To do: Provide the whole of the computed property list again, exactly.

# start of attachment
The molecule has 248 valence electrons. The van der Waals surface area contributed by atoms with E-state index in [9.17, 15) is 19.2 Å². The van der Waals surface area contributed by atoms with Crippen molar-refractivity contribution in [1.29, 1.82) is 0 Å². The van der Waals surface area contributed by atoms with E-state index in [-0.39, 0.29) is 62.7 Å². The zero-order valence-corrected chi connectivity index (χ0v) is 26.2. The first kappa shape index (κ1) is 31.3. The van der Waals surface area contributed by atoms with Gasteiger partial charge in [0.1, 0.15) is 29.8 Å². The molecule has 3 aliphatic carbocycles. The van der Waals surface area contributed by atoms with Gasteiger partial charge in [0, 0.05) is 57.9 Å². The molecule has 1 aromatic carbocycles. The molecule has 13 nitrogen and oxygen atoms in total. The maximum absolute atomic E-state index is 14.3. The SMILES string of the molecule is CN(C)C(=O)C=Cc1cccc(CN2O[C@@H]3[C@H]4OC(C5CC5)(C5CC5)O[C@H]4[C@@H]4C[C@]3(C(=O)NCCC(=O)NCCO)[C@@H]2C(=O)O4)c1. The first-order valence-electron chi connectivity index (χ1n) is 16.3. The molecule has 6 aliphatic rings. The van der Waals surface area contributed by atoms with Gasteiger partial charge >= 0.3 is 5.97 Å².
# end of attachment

The molecule has 248 valence electrons. The van der Waals surface area contributed by atoms with E-state index in [9.17, 15) is 19.2 Å². The van der Waals surface area contributed by atoms with Crippen molar-refractivity contribution in [1.29, 1.82) is 0 Å². The van der Waals surface area contributed by atoms with E-state index in [-0.39, 0.29) is 62.7 Å². The zero-order valence-corrected chi connectivity index (χ0v) is 26.2. The first kappa shape index (κ1) is 31.3. The van der Waals surface area contributed by atoms with Gasteiger partial charge in [0.1, 0.15) is 29.8 Å². The molecule has 3 aliphatic carbocycles. The van der Waals surface area contributed by atoms with Gasteiger partial charge in [0, 0.05) is 57.9 Å². The molecule has 1 aromatic carbocycles. The molecule has 13 nitrogen and oxygen atoms in total. The maximum absolute atomic E-state index is 14.3. The SMILES string of the molecule is CN(C)C(=O)C=Cc1cccc(CN2O[C@@H]3[C@H]4OC(C5CC5)(C5CC5)O[C@H]4[C@@H]4C[C@]3(C(=O)NCCC(=O)NCCO)[C@@H]2C(=O)O4)c1. The first-order valence-electron chi connectivity index (χ1n) is 16.3. The molecule has 6 aliphatic rings. The van der Waals surface area contributed by atoms with Gasteiger partial charge >= 0.3 is 5.97 Å².